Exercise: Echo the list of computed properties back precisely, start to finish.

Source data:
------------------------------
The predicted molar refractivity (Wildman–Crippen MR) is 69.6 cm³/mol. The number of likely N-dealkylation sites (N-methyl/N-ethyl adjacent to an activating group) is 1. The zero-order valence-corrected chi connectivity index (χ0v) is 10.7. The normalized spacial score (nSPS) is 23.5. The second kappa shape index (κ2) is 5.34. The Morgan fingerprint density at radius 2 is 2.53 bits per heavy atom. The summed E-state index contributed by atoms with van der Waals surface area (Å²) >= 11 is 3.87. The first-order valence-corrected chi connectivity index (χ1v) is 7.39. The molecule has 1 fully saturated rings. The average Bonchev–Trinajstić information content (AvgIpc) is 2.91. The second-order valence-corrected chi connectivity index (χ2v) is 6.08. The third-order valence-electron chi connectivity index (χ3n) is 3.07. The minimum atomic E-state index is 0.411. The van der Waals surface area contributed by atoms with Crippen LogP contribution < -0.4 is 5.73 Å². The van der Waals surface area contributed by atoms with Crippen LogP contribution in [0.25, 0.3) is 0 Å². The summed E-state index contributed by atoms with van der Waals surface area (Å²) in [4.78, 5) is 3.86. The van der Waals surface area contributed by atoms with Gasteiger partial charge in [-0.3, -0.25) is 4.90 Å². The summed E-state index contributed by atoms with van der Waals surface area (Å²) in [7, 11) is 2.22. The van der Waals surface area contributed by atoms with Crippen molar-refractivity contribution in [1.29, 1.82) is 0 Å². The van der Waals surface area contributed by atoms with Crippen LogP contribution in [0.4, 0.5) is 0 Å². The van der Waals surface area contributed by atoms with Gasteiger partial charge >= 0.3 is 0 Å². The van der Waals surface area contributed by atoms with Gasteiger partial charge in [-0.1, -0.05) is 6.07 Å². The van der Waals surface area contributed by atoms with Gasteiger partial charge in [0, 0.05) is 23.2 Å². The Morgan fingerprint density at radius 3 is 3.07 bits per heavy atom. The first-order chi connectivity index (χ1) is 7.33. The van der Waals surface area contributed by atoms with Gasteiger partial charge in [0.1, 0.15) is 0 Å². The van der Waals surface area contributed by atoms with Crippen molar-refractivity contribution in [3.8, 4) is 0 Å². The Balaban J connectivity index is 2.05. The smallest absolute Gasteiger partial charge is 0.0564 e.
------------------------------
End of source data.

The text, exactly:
The predicted molar refractivity (Wildman–Crippen MR) is 69.6 cm³/mol. The number of likely N-dealkylation sites (N-methyl/N-ethyl adjacent to an activating group) is 1. The zero-order valence-corrected chi connectivity index (χ0v) is 10.7. The normalized spacial score (nSPS) is 23.5. The second kappa shape index (κ2) is 5.34. The Morgan fingerprint density at radius 2 is 2.53 bits per heavy atom. The summed E-state index contributed by atoms with van der Waals surface area (Å²) >= 11 is 3.87. The first-order valence-corrected chi connectivity index (χ1v) is 7.39. The molecule has 1 fully saturated rings. The average Bonchev–Trinajstić information content (AvgIpc) is 2.91. The second-order valence-corrected chi connectivity index (χ2v) is 6.08. The third-order valence-electron chi connectivity index (χ3n) is 3.07. The minimum atomic E-state index is 0.411. The van der Waals surface area contributed by atoms with Crippen LogP contribution < -0.4 is 5.73 Å². The van der Waals surface area contributed by atoms with Crippen LogP contribution in [0.25, 0.3) is 0 Å². The summed E-state index contributed by atoms with van der Waals surface area (Å²) in [4.78, 5) is 3.86. The van der Waals surface area contributed by atoms with Gasteiger partial charge in [-0.3, -0.25) is 4.90 Å². The summed E-state index contributed by atoms with van der Waals surface area (Å²) in [7, 11) is 2.22. The van der Waals surface area contributed by atoms with Crippen molar-refractivity contribution in [1.29, 1.82) is 0 Å². The van der Waals surface area contributed by atoms with Crippen LogP contribution in [0.4, 0.5) is 0 Å². The van der Waals surface area contributed by atoms with Gasteiger partial charge >= 0.3 is 0 Å². The van der Waals surface area contributed by atoms with Gasteiger partial charge in [-0.1, -0.05) is 6.07 Å². The van der Waals surface area contributed by atoms with Gasteiger partial charge in [0, 0.05) is 23.2 Å². The Morgan fingerprint density at radius 3 is 3.07 bits per heavy atom. The first-order chi connectivity index (χ1) is 7.33. The van der Waals surface area contributed by atoms with Gasteiger partial charge in [0.1, 0.15) is 0 Å². The van der Waals surface area contributed by atoms with Crippen molar-refractivity contribution in [3.8, 4) is 0 Å². The Balaban J connectivity index is 2.05. The smallest absolute Gasteiger partial charge is 0.0564 e.